Like a whole lot of people who care about music and the Net, I read the recent Times Magazine piece The Music Man, about how Rick Rubin is trying to save a big piece of the Music-Biz-That-Was, in part by (gasp!) increasing product quality. He also talks about moving from away from a ship-the-disks model to a subscription-based business (this starts about halfway down page 5 of the piece). John Gruber scoffs at the idea. I think they’re both wrong; but that subscriptions will be a big deal.
Rubin envisions a model where you subscribe to the whole universe of music for say $20/month, and all the labels have to agree on how to carve up the business. John argues that this would imply DRM, because you could sign up for a month, download everything, unsubscribe, and (although John doesn’t suggest this) publish it on a server in Russia.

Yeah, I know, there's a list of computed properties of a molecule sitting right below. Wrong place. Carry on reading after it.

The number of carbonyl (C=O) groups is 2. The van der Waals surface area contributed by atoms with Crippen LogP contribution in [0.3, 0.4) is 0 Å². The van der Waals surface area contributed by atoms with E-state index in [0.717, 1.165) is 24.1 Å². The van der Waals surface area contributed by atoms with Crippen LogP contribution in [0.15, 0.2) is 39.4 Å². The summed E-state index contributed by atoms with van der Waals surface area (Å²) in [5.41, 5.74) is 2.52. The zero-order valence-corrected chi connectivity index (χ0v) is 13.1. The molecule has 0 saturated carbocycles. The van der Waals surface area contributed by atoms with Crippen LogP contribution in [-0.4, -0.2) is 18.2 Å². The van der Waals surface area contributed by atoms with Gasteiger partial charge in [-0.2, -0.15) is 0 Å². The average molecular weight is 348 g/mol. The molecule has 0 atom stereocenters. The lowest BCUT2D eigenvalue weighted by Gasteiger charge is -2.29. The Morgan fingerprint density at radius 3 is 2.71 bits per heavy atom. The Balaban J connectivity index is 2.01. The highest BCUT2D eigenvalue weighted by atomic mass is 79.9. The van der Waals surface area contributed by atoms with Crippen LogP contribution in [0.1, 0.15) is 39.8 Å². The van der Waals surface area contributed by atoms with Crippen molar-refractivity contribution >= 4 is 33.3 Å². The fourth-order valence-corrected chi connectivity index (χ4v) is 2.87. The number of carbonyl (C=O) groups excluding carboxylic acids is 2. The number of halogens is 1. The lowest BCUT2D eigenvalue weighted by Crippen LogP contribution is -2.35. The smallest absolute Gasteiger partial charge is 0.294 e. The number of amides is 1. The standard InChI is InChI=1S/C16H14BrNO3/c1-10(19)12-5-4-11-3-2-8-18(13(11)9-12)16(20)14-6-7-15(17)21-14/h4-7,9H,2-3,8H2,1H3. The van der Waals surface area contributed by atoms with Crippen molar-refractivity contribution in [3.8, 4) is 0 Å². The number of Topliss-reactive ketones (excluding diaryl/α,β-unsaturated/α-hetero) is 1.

That’s a straw man, though, because Rubin’s idea almost entirely misses the mark. I don’t want to subscribe to the universe, I want to subscribe to a few individual artists, and maybe a particular DJ’s selections, or maybe an affinity group.
And given that, there’s the possibility for spending less money on music (little enough that it’s just not worthwhile stealing) while routing more to the artists. I wrote this up at length in my late-2005 piece On Selling Art, and I haven’t seen anything since then to make me change my mind.